My biggest hurdle is the fact that I can't get the structural side of the problem out of my mind. I'm incredibly angry, stressed, frustrated and have suffered from health anxiety since my dad passed away 5 years ago. I'm only 28 and have never had any back pain before. I've always managed to deal with any injury I've had through sport with a physio and this is what is confusing/aggravating me. I can't remove the option of me having done more damage to my back on the beach and during the long flights from my mind even though I know that the level of stress and anger I have is causing a lot of tension in my body as-well.

    All I do is think what I should be doing (golf, working a lot, being excited for ski season etc) and am struggling and have always struggled to live in the present.

    Going to give this structured daily programme a go. If anyone has any thing to mention about my story that would be greatly appreciated. I'm so angry at myself and can't stop thinking back to when I carried on swinging the golf club when I first felt a bit of a pinch before I injured it. Not being able to forgive myself and having so much guilt I believe to be one of my biggest issues as well as catastrophising everything due to the health anxiety.

    Sorry for the long post and thanks for taking your time to read.

    JanAtheCPA likes this.
  2. JanAtheCPA

    JanAtheCPA Beloved Grand Eagle

    These things are only the first step, and sometimes individuals without a lot of emotional trauma other than a current stressor (such as a bad job or relationship) will experience recovery from sudden-onset symptoms just by doing this much. The loss of a parent in your early 20s, followed by health anxiety, and now these issues, is an indicator that you have to do more, and go deeper. The SEP is the place to start that journey, so be sure to give yourself plenty of credit for opening up your mind to do this work! That's half the battle right there.

    The hard part about the SEP for many people is that when they get to the writing exercises, their fearful TMS brains talk them into not taking the exercises seriously, to rush through them ("let's hurry up and get this over with so we can move on to something better) and, most importantly, their brains edit what they are willing to put down on paper. Do not be fooled! When I realized that my brain was literally telling me "Oh, no - don't put THAT down, I'm sure it's not that important, let's just ignore it and move on" it was a revelation. And then it was really surprising how HARD it was for me to force myself to write those things down anyway! The funny thing is that they weren't particularly earth-shattering - but they did represent childhood incidents and relationships that my brain didn't want me to remember, usually due to minor shame and guilt. Getting a better picture of my childhood sense of myself and my place in my family was ultimately revealing and freeing - and explained a lot about my adulthood experiences. This is hugely important to doing this work.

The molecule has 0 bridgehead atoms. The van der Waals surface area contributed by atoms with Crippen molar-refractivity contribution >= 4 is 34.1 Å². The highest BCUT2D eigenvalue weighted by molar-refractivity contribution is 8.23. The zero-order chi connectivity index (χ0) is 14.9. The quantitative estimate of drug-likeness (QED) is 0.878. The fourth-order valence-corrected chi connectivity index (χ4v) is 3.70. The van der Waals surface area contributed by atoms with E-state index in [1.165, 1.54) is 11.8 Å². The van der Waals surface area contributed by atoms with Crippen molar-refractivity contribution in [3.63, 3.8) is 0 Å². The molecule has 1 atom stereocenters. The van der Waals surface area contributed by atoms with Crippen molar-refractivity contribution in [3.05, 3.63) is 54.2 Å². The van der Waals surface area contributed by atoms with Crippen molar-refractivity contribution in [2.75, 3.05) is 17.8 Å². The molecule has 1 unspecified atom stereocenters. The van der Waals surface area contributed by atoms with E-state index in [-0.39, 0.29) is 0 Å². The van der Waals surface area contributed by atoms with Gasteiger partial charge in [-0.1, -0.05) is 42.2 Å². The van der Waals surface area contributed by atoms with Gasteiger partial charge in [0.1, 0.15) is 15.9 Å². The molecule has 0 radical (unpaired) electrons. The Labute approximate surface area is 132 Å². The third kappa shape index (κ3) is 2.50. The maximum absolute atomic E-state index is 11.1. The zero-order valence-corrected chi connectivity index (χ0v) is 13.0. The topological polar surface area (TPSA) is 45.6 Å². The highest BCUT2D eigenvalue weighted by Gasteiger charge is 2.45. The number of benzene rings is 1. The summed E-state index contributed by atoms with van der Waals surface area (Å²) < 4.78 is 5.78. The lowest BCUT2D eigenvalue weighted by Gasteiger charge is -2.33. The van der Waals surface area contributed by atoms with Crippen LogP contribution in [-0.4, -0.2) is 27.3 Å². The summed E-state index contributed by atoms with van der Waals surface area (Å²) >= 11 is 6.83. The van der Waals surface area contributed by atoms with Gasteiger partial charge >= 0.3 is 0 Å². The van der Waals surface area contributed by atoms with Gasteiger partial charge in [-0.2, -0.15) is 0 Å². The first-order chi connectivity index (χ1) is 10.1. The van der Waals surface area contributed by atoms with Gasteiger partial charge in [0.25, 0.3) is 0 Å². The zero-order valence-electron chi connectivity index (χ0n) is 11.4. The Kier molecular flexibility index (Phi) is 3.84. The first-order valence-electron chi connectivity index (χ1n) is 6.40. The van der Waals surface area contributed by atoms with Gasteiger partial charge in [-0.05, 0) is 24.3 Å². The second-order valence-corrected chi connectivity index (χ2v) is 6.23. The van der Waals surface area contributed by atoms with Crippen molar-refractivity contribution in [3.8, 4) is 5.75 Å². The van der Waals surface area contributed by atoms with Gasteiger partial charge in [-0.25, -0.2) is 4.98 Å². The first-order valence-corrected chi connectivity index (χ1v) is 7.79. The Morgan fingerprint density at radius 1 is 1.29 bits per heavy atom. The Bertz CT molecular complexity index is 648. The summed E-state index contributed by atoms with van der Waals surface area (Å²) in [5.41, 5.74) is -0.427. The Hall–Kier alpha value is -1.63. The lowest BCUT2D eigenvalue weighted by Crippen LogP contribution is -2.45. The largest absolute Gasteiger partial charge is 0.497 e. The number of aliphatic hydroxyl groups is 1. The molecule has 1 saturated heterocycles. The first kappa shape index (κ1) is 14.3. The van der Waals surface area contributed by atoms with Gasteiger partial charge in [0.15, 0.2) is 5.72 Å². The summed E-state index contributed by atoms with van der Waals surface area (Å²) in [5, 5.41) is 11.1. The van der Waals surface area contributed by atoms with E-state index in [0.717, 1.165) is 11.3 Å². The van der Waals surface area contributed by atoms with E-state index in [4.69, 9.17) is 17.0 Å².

Your health anxiety, as I think you already understand, is a reflection of the inherent fear we all have, of mortality - a fear that our culture likes to repress. You might find the fairly simple premise of Existential Psychotherapy to be useful, which is to examine a life event, such as your father's death, in relation to each the four core human issues, which are: Isolation/Abandonment, Meaning, Freedom, and Mortality. The early death of a parent will squarely hit three of those issues (perhaps not Freedom).

    You will want to look in particular at Abandonment and Isolation. I lost my father when I was 30, which certainly felt like abandonment, as we were very close, and even though it was a somewhat long illness, the sudden loss of half of my roots left me feeling quite isolated and vulnerable. These are significant emotions, which must be fully acknowledged in order to heal.

    Good luck!